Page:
All of these factors combine to explain why marijuana use is associated with a 7-fold increase in the odds of committing violent crimes, according to a 2016 study.
Even more recently, a 2020 meta-analysis involving 30 studies and nearly 300,000 participants concluded that “cannabis use appears to be a contributing factor in the perpetration of physical violence.”
Personal Assaults and Marijuana
“High-potency marijuana is a predictable and preventable cause of tragic, violent consequences.”
A 2001 study revealed an at-the-time “unexpected association” – the more frequently an individual used marijuana, the more likely they were to commit a criminal offense involving a weapon.
Significantly, this association did not exist for any other illicit substance.
As an example of what legalized marijuana brings, look at Colorado. Since 2012, the number and rate of aggravated assault and other violent crimes have increased significantly and are now higher than the US average.
This casts serious doubts on the claim that the legalization of marijuana has a positive impact on crime rates.
Marijuana and Self-Harm
“One thing to consider is that people have this preconceived notion that smoking marijuana makes people mellow, but the products being sold now are not the same as the plant that people were smoking in the 70s. Potency has increased dramatically, and higher potency products may have different effects.”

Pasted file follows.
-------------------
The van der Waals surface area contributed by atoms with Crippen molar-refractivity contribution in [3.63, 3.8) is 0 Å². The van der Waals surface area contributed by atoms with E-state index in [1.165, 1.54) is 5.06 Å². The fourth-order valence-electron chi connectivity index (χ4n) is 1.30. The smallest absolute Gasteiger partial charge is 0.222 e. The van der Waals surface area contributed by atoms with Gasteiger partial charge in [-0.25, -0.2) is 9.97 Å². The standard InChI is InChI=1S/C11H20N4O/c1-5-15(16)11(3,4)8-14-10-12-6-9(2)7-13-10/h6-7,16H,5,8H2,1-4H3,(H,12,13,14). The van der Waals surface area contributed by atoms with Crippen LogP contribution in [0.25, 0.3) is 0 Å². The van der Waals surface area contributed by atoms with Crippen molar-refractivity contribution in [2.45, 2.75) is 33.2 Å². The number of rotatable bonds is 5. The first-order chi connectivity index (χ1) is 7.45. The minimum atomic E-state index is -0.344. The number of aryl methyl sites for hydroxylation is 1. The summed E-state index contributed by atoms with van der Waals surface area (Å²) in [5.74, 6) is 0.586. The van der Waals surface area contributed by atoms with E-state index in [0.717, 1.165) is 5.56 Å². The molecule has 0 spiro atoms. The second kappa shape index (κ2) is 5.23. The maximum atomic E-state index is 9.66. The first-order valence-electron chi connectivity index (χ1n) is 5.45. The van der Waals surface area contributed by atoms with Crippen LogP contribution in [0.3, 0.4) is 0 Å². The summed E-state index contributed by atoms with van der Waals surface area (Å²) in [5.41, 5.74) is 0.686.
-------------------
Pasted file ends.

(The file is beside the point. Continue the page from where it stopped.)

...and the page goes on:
Violence – whether directed outward or inward – is always a concern. Researchers at UCSF’s Department of Epidemiology and Biostatistics have narrowed in on an underreported form of violence – self-harm.
According to the first-of-its-kind study, the legalization of recreational marijuana is associated with a corresponding 20% increase in self-harming injuries in men under the age of 40. Pointedly, that increase is greatest where marijuana is readily available at dispensaries.
This dovetails with earlier research that cannabis is linked with suicidal thoughts, planning, and attempts among young adults. The link was dose-specific – just 3% of people who do not use marijuana struggle with suicidal ideation, compared with 9% of daily users and 14% of people with Cannabis Use Disorder.
Domestic Violence and Marijuana
“Consistent marijuana use was related to an increased risk of intimate partner violence perpetration.”
Contradicting the notion that marijuana has a calming effect, there is also an established correlation between marijuana use and domestic violence. This is not surprising, because if pot can affect the brain so profoundly as to make a person more violent, their target will be their partner more often than not.